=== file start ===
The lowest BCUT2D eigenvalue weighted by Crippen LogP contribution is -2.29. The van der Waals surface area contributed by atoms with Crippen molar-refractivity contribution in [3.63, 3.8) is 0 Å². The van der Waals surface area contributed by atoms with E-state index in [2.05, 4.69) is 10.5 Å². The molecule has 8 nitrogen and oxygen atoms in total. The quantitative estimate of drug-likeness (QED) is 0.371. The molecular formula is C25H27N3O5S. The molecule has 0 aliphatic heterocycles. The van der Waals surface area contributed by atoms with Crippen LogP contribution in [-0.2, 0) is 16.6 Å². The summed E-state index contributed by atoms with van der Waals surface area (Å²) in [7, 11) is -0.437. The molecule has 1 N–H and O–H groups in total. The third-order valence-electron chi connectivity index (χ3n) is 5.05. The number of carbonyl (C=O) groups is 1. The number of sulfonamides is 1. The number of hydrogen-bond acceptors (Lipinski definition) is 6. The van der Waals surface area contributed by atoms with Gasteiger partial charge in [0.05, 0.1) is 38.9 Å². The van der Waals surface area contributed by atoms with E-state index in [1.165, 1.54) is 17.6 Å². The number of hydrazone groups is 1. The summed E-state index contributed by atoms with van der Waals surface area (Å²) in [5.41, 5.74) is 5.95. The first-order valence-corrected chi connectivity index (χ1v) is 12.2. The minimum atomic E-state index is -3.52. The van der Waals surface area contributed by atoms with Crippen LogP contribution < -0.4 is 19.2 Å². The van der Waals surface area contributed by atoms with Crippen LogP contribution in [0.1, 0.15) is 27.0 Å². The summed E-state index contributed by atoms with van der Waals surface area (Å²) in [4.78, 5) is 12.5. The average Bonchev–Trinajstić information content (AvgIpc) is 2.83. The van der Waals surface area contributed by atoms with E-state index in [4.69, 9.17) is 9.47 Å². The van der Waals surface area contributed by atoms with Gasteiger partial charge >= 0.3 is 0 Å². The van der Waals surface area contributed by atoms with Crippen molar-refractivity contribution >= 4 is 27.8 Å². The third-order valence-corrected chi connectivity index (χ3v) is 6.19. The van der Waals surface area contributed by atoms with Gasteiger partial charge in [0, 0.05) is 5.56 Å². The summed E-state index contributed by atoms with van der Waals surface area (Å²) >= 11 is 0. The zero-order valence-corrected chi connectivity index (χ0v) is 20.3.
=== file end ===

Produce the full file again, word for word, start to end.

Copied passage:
The lowest BCUT2D eigenvalue weighted by Crippen LogP contribution is -2.29. The van der Waals surface area contributed by atoms with Crippen molar-refractivity contribution in [3.63, 3.8) is 0 Å². The van der Waals surface area contributed by atoms with E-state index in [2.05, 4.69) is 10.5 Å². The molecule has 8 nitrogen and oxygen atoms in total. The quantitative estimate of drug-likeness (QED) is 0.371. The molecular formula is C25H27N3O5S. The molecule has 0 aliphatic heterocycles. The van der Waals surface area contributed by atoms with Crippen LogP contribution in [-0.2, 0) is 16.6 Å². The summed E-state index contributed by atoms with van der Waals surface area (Å²) in [7, 11) is -0.437. The molecule has 1 N–H and O–H groups in total. The third-order valence-electron chi connectivity index (χ3n) is 5.05. The number of carbonyl (C=O) groups is 1. The number of sulfonamides is 1. The number of hydrogen-bond acceptors (Lipinski definition) is 6. The van der Waals surface area contributed by atoms with Gasteiger partial charge in [0.05, 0.1) is 38.9 Å². The van der Waals surface area contributed by atoms with E-state index in [1.165, 1.54) is 17.6 Å². The number of hydrazone groups is 1. The summed E-state index contributed by atoms with van der Waals surface area (Å²) in [5.41, 5.74) is 5.95. The first-order valence-corrected chi connectivity index (χ1v) is 12.2. The minimum atomic E-state index is -3.52. The van der Waals surface area contributed by atoms with Crippen LogP contribution < -0.4 is 19.2 Å². The van der Waals surface area contributed by atoms with Crippen LogP contribution in [0.1, 0.15) is 27.0 Å². The summed E-state index contributed by atoms with van der Waals surface area (Å²) in [4.78, 5) is 12.5. The average Bonchev–Trinajstić information content (AvgIpc) is 2.83. The van der Waals surface area contributed by atoms with E-state index in [4.69, 9.17) is 9.47 Å². The van der Waals surface area contributed by atoms with Gasteiger partial charge >= 0.3 is 0 Å². The van der Waals surface area contributed by atoms with Crippen molar-refractivity contribution >= 4 is 27.8 Å². The third-order valence-corrected chi connectivity index (χ3v) is 6.19. The van der Waals surface area contributed by atoms with Gasteiger partial charge in [0, 0.05) is 5.56 Å². The summed E-state index contributed by atoms with van der Waals surface area (Å²) >= 11 is 0. The zero-order valence-corrected chi connectivity index (χ0v) is 20.3.